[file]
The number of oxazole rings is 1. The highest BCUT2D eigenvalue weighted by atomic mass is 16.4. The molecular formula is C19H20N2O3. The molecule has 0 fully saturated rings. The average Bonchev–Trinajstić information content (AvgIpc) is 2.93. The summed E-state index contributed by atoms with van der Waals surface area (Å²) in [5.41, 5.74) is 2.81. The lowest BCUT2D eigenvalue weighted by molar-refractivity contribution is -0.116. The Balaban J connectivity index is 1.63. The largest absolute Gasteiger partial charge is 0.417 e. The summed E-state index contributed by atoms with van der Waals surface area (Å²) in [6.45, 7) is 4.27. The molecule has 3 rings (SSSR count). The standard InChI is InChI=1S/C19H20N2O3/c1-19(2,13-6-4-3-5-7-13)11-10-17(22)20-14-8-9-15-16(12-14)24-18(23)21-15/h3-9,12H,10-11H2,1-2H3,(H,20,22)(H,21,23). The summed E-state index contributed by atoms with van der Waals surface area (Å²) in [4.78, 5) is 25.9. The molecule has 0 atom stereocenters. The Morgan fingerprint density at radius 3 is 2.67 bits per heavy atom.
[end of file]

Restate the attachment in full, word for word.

The number of oxazole rings is 1. The highest BCUT2D eigenvalue weighted by atomic mass is 16.4. The molecular formula is C19H20N2O3. The molecule has 0 fully saturated rings. The average Bonchev–Trinajstić information content (AvgIpc) is 2.93. The summed E-state index contributed by atoms with van der Waals surface area (Å²) in [5.41, 5.74) is 2.81. The lowest BCUT2D eigenvalue weighted by molar-refractivity contribution is -0.116. The Balaban J connectivity index is 1.63. The largest absolute Gasteiger partial charge is 0.417 e. The summed E-state index contributed by atoms with van der Waals surface area (Å²) in [6.45, 7) is 4.27. The molecule has 3 rings (SSSR count). The standard InChI is InChI=1S/C19H20N2O3/c1-19(2,13-6-4-3-5-7-13)11-10-17(22)20-14-8-9-15-16(12-14)24-18(23)21-15/h3-9,12H,10-11H2,1-2H3,(H,20,22)(H,21,23). The summed E-state index contributed by atoms with van der Waals surface area (Å²) in [4.78, 5) is 25.9. The molecule has 0 atom stereocenters. The Morgan fingerprint density at radius 3 is 2.67 bits per heavy atom.